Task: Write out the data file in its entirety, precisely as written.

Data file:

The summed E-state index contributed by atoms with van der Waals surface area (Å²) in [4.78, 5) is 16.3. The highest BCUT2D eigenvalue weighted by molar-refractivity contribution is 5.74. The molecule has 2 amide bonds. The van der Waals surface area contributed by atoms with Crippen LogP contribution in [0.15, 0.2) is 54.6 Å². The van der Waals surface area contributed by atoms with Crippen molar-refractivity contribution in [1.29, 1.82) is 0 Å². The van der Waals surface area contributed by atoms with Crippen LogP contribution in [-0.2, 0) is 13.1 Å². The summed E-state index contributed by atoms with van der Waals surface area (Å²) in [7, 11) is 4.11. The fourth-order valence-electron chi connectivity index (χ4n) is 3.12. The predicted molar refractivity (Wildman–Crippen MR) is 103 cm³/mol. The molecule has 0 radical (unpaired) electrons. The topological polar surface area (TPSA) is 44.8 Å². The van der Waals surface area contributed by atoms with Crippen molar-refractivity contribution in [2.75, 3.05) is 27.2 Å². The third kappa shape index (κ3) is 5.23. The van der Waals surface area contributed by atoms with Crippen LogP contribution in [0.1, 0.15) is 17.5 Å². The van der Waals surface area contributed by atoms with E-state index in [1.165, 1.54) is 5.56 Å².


The summed E-state index contributed by atoms with van der Waals surface area (Å²) in [4.78, 5) is 16.3. The highest BCUT2D eigenvalue weighted by molar-refractivity contribution is 5.74. The molecule has 2 amide bonds. The van der Waals surface area contributed by atoms with Crippen LogP contribution in [0.15, 0.2) is 54.6 Å². The van der Waals surface area contributed by atoms with Crippen molar-refractivity contribution in [1.29, 1.82) is 0 Å². The van der Waals surface area contributed by atoms with Crippen LogP contribution in [-0.2, 0) is 13.1 Å². The summed E-state index contributed by atoms with van der Waals surface area (Å²) in [7, 11) is 4.11. The fourth-order valence-electron chi connectivity index (χ4n) is 3.12. The predicted molar refractivity (Wildman–Crippen MR) is 103 cm³/mol. The molecule has 0 radical (unpaired) electrons. The topological polar surface area (TPSA) is 44.8 Å². The van der Waals surface area contributed by atoms with Crippen molar-refractivity contribution in [2.75, 3.05) is 27.2 Å². The third kappa shape index (κ3) is 5.23. The van der Waals surface area contributed by atoms with Crippen LogP contribution in [0.1, 0.15) is 17.5 Å². The van der Waals surface area contributed by atoms with E-state index in [1.165, 1.54) is 5.56 Å².